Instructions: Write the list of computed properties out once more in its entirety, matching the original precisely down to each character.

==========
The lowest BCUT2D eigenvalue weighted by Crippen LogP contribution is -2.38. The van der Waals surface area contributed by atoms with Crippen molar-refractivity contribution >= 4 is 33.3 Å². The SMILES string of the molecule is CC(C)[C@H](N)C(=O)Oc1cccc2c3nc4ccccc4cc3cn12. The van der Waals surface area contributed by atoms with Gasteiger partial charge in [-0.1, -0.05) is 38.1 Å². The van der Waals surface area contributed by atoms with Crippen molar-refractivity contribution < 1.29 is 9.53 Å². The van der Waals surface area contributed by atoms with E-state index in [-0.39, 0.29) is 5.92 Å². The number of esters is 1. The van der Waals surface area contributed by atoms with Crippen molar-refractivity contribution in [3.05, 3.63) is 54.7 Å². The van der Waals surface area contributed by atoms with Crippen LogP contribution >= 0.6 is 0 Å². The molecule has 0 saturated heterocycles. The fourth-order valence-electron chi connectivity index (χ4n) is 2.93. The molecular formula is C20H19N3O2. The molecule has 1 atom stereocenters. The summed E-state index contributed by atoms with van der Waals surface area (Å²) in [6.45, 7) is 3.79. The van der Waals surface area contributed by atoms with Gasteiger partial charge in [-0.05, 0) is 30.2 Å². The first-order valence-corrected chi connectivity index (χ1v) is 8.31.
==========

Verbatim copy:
The lowest BCUT2D eigenvalue weighted by Crippen LogP contribution is -2.38. The van der Waals surface area contributed by atoms with Crippen molar-refractivity contribution >= 4 is 33.3 Å². The SMILES string of the molecule is CC(C)[C@H](N)C(=O)Oc1cccc2c3nc4ccccc4cc3cn12. The van der Waals surface area contributed by atoms with Gasteiger partial charge in [-0.1, -0.05) is 38.1 Å². The van der Waals surface area contributed by atoms with Crippen molar-refractivity contribution < 1.29 is 9.53 Å². The van der Waals surface area contributed by atoms with E-state index in [-0.39, 0.29) is 5.92 Å². The number of esters is 1. The van der Waals surface area contributed by atoms with Crippen molar-refractivity contribution in [3.05, 3.63) is 54.7 Å². The van der Waals surface area contributed by atoms with Crippen LogP contribution >= 0.6 is 0 Å². The molecule has 0 saturated heterocycles. The fourth-order valence-electron chi connectivity index (χ4n) is 2.93. The molecular formula is C20H19N3O2. The molecule has 1 atom stereocenters. The summed E-state index contributed by atoms with van der Waals surface area (Å²) in [6.45, 7) is 3.79. The van der Waals surface area contributed by atoms with Gasteiger partial charge in [-0.05, 0) is 30.2 Å². The first-order valence-corrected chi connectivity index (χ1v) is 8.31.